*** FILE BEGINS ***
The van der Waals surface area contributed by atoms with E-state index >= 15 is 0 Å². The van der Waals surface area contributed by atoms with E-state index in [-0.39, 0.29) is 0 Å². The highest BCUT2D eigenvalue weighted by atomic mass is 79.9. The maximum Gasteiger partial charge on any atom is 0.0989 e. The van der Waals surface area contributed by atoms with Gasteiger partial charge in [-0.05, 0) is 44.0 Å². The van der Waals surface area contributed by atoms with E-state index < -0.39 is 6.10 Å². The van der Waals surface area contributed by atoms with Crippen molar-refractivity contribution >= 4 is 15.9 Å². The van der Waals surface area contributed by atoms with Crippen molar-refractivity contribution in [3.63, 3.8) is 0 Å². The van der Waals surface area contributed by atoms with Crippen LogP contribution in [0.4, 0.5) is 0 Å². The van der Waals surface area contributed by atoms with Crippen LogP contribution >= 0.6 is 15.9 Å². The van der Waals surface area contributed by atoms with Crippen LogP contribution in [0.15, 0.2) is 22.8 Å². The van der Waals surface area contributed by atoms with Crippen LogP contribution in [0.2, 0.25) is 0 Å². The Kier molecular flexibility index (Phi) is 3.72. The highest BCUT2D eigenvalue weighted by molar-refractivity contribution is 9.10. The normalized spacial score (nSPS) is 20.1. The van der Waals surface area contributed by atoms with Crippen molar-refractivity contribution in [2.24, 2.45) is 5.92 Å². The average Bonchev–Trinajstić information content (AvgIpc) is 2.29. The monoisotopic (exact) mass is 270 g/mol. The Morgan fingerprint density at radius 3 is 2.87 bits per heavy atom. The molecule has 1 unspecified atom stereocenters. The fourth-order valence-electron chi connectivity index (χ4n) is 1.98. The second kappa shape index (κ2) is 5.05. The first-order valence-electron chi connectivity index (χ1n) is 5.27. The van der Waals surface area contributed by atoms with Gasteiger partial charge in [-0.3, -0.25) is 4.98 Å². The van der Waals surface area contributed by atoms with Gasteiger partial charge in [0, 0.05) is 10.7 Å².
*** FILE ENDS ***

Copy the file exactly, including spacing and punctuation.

The van der Waals surface area contributed by atoms with E-state index >= 15 is 0 Å². The van der Waals surface area contributed by atoms with E-state index in [-0.39, 0.29) is 0 Å². The highest BCUT2D eigenvalue weighted by atomic mass is 79.9. The maximum Gasteiger partial charge on any atom is 0.0989 e. The van der Waals surface area contributed by atoms with Gasteiger partial charge in [-0.05, 0) is 44.0 Å². The van der Waals surface area contributed by atoms with E-state index < -0.39 is 6.10 Å². The van der Waals surface area contributed by atoms with Crippen molar-refractivity contribution >= 4 is 15.9 Å². The van der Waals surface area contributed by atoms with Crippen molar-refractivity contribution in [3.63, 3.8) is 0 Å². The van der Waals surface area contributed by atoms with Crippen LogP contribution in [0.4, 0.5) is 0 Å². The van der Waals surface area contributed by atoms with Crippen LogP contribution >= 0.6 is 15.9 Å². The van der Waals surface area contributed by atoms with Crippen LogP contribution in [0.15, 0.2) is 22.8 Å². The van der Waals surface area contributed by atoms with Crippen LogP contribution in [0.2, 0.25) is 0 Å². The Kier molecular flexibility index (Phi) is 3.72. The highest BCUT2D eigenvalue weighted by molar-refractivity contribution is 9.10. The normalized spacial score (nSPS) is 20.1. The van der Waals surface area contributed by atoms with Crippen molar-refractivity contribution in [2.24, 2.45) is 5.92 Å². The average Bonchev–Trinajstić information content (AvgIpc) is 2.29. The monoisotopic (exact) mass is 270 g/mol. The Morgan fingerprint density at radius 3 is 2.87 bits per heavy atom. The molecule has 1 unspecified atom stereocenters. The fourth-order valence-electron chi connectivity index (χ4n) is 1.98. The second kappa shape index (κ2) is 5.05. The first-order valence-electron chi connectivity index (χ1n) is 5.27. The van der Waals surface area contributed by atoms with Gasteiger partial charge in [-0.3, -0.25) is 4.98 Å². The van der Waals surface area contributed by atoms with Gasteiger partial charge in [0, 0.05) is 10.7 Å².